press release for weeklies
Published on: Mar 4, 2016
Transcripts - press release for weeklies
For Immediate Release
The eBike Store Electrifies Local Cycling
Speedy, sustainable and popular overseas, a new breed of bike is quietly rolling onto
Portland streets, and a local shop now specializes in it.
PORTLAND, Ore. — As Portland’s bicycling infrastructure widens, so too does the
array of options for people who choose to pedal. With The eBike Store, local entrepreneur
Wakefield Gregg has brought the bike-impassioned city a new category of two-wheeler to
grapple with: the electric bicycle.
June 27 will mark the grand opening of The eBike Store, at 201 N. Alberta Ave., which
stocks e-bikes and accessories exclusively. Ever since the store opened last month, customers are
moving the cycles from the sales floor to the city’s streets.
E-bikes are already wildly popular in Europe and China. Despite Portland’s passion for
bikes, or perhaps precisely because of it, the addition of e-bikes to the city’s cycling
infrastructure has generated friction between cycling purists and, perhaps, realists. Some
enthusiasts don’t consider them to be “true” bikes, and criticize the introduction of a motorized,
faster two-wheel vehicle into bike lanes, streets and bridges. At the same time, others in the
cycling community welcome the latest variation on the “one less car” ideal, and even Bicycling
magazine recently asked, “Is it finally time to stop hating on e-bikes?”
“They’re not for everybody,” said Gregg, who owns an electric bike himself. “But I am
overwhelmed by the positive response from the bike community. Even hardcore cyclists
understand that e-bikes may be the only way to get some folks out of their cars.”
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Some bicycle retailers have created space on their sales floor for e-bikes, but not until
now has a local store specifically dedicated to them emerged. Gregg expects to see Portland
sustain the emerging category, and with The eBike Store, he’s doing all he can to demystify the
Occupying part of the Humboldt Gardens mixed-use complex, The eBike Store is housed
in a structure that has received a Gold certification in the LEED green building rating system.
Inside the 750-square-foot store is a customer lounge area and an espresso machine. Reclaimed
materials include bike braking cables that suspend the track lighting; slat wall panels from a
defunct big-box store; and a 125-year-old slab of Douglas fir salvaged from a Seaside barn.
A new product such as an e-bike tends to do best in a specialty shop, rather than sharing
space with bikes at a conventional shop, where staff may not be trained in or respectful of the
differences in the product. Gregg envisions the store he founded as a place where people can
check out the electric bicycle for themselves and decide whether it might work for them.
Mountain bikes too established their identity through boutique-style shops and gradually
accelerated in popularity from there. “I want to build a space in the customer’s mind where they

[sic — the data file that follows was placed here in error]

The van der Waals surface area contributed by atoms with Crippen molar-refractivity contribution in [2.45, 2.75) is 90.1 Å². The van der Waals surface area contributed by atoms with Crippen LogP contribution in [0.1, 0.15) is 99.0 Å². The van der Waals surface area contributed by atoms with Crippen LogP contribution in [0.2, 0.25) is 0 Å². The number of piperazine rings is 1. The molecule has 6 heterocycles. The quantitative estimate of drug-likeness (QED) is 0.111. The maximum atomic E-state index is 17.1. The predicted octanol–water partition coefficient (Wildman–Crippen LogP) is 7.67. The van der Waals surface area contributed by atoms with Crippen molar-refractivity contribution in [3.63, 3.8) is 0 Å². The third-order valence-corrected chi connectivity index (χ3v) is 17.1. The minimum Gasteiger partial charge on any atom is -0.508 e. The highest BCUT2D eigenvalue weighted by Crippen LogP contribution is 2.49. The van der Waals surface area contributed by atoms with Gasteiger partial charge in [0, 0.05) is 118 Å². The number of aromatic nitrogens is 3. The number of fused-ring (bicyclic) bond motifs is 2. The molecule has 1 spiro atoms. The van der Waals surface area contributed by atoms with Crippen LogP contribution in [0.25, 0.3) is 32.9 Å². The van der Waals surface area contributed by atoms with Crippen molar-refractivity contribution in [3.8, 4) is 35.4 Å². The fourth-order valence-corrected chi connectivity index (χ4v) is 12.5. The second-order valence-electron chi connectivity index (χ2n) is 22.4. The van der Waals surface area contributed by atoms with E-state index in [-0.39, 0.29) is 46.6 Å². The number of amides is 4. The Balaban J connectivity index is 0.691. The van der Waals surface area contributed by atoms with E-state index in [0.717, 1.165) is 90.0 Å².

can evaluate whether an electric bike will fit their lifestyle,” Gregg said.
At first glance, an e-bike looks like any other human-powered cycle. It has working
pedals and a conventional multi-speed drivetrain. The key difference is in a rechargeable battery,
which provides extra wattage that can be especially useful when confronted with the metro area’s
terrain: Being able to ride comfortably up hills is often cited as a reason for wanting an electric
bike. Having that boost during a strenuous stretch could constitute the tipping point for people
who are on the fence about getting out of their car.
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There are other advantages. An e-bike makes economic sense during a time of lower
incomes and unpredictable oil prices. Industry analysts, store owners and bicycle manufacturers
agree with the obvious: During tight economic times, bicycle use soars. It makes environmental
sense, too: Buy green electricity from the power company, and you’ve got a highly sustainable
personal mobility solution.
Through human and electric power, an e-bike can transport its rider between 10 and 80
miles per charge at a speed of about 20 miles per hour. The cost to charge an e-bike’s battery
usually is less than 5 cents.
The eBike Store stocks electric bikes from eZee, Currie Technologies and Schwinn, and
Gregg anticipates that e-bikes from Giant and Torker will arrive in June. Models he has sold
range from a $600 Currie Trailz seven-speed mountain bike, which travels 8 to 13 miles per 5.5-
hour charge, to the $3,000 Schwinn Tailwind, which charges in less than 30 minutes with a
Electric Bikes and the Law
Oregon law defines an electric bike as a bicycle rather than a motor vehicle. In addition,
the main laws that apply to electric bikes in Oregon is that they are legal in bike lanes but illegal
on sidewalks, their motor be incapable of propelling the bike faster than 20 mph, and that riders
be at least 16 years old.
The grand opening is Saturday, June 27, from 10 a.m. to 5 p.m., at The eBike Store, 201
N. Alberta Ave. at N. Vancouver Ave.
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About the eBike Store
Founded on the belief that the world is looking for economical, environmentally friendly
transportation, The eBike Store seeks to harness the explosive worldwide growth in the electric
bicycle market as it unfolds in the United States. More information is available at
For more information:
Hon Walker, Bulletproof Communication, 503-358-0247,
Wakefield Gregg, The eBike Store, 503-360-1432, firstname.lastname@example.org
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